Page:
Larry Young the Chairman of Citic Pacific Limited has to make a decision to develop a new project under the name Citic Tower II. The development project that will take place in Hong Kong is expected to leave the company with $60 MM in losses as per NPV analysis. Citic’s property development team has set rigid assumptions to build their NPV model that estimated net positive cash inflows at $1.54 billion and total costs of ≈$1.6 billion including land that worth $1 billion. The NPV model underlying assumptions didn’t fully capture the upward potential of the gains that might be acquired from developing the project if the economic environment was to improve. However, the downside risk is currently viable as per the NPV is the negative zone.
Therefore, the ultimate payoff pattern to CPL is to engage in an option that will allow the company to improve its understanding of the potential losses or profits and it will enable the company to capture upside potential profits and tame its losses to the value of the option. The mentioned option has the same payoff of a European Call Option as shown in the above diagram. The option is to defer the decision to start developing by one year. The actual option from the seller point of view is to sell the land in 1 year to CPL for the same value. The seller valued the option as 5% of the project value. CPL’s valuation of the option will determine either to take the option or not. The seller priced the option to purchase the land at:
5% * $1,600,000,000 = $ 80,000,000
CPL Option Pricing:
CPL decision to buy the option will depend on calculating the theoretical price of the option and compare it to the actual price of the option offered by the seller. As mentioned earlier, the payoff pattern of the proposed option resembles the payoff of long European Call option from CPL’s point. Therefore, CPL should use Black-Scholes option pricing model to reach a theoretical price to determine the economic feasibility of the option. Black-Scholes model for long call option is: The valuation in accordance to the equation above consists of the following variables: C = call price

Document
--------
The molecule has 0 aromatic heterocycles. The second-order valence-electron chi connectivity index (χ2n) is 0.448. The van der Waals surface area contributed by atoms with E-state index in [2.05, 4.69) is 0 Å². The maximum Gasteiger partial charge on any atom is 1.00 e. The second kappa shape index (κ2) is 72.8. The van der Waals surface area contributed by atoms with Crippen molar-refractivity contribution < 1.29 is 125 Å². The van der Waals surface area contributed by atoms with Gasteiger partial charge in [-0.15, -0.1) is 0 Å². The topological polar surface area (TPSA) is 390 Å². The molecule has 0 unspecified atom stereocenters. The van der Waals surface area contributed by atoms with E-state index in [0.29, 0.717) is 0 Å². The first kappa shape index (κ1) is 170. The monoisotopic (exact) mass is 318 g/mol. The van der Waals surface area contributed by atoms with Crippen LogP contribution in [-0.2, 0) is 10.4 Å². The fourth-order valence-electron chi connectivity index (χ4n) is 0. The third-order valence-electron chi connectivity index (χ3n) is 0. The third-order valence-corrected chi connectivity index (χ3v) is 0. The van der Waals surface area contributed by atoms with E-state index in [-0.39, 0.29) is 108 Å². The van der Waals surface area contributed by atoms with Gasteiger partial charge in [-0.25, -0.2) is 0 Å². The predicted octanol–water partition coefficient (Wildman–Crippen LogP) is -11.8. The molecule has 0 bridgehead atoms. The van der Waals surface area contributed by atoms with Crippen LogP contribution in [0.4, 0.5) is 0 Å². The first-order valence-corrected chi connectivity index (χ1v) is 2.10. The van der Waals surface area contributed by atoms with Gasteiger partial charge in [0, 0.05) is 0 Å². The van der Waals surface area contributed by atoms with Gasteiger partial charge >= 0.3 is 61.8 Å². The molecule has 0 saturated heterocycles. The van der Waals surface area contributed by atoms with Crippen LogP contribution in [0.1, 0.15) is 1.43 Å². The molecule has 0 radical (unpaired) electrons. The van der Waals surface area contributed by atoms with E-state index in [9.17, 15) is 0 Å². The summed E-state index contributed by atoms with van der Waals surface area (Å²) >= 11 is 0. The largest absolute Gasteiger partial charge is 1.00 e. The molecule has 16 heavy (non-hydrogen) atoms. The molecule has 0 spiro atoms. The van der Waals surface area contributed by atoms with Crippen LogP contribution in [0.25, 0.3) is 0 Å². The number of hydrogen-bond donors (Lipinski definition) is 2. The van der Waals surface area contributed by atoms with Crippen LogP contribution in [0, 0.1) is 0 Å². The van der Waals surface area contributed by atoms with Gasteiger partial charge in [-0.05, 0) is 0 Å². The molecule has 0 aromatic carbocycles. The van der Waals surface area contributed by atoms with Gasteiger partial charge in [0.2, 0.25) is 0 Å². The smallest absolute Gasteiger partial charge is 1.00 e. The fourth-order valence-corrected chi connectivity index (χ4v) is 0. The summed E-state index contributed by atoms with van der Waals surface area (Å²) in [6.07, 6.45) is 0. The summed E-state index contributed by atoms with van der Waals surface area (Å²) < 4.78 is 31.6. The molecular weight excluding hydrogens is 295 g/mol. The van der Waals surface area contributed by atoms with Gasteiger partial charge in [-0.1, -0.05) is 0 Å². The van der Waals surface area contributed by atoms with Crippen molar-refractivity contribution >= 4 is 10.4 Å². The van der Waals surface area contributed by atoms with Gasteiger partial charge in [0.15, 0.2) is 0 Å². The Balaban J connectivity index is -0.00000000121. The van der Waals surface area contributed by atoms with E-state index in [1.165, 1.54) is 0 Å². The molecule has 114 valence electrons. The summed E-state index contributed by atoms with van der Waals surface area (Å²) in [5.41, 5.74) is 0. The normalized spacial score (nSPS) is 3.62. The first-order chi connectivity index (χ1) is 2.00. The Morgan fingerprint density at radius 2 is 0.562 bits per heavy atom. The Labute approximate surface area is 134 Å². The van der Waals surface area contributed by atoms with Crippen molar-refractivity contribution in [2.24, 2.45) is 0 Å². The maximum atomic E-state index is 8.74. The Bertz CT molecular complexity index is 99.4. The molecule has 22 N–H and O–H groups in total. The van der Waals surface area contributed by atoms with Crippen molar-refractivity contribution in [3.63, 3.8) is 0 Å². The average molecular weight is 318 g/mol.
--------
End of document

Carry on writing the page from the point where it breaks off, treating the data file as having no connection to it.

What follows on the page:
S = asset price $ 1,540,000,000
K = strike price $ 1,600,000,000
r = risk free financing rate as of December 2000 5.38%
T = time of the option 1 Year
Sigma = volatility of the asset (using the grade A office price index for the previous 15 years) 10.77% quarterly and 21.55% annualized. The call price for CPL is equal to $143,351,120 given the above mentioned assumptions. CPL decision and conclusion:
The current option offered by the seller is $80 MM and additional 50% professional design and preparatory work that will be done during the option life; the additional cost is estimated to be $22 MM and should top the original amount of the option cost. The total option cost is $102 MM compared to theoretical option price of $143 MM with a difference of $41 MM. The theoretical option price is not 100% accurate as the development costs are assumed to take place at the end of year 2 and year 3 which is not the real case scenario as they are supposed to be in S-Curve shaped payment. This effect decreased the actual price of the option and also increased the theoretical price. Therefore, CPL should negotiate with the seller to decrease its option price to 4% instead of 5% but still execute the option.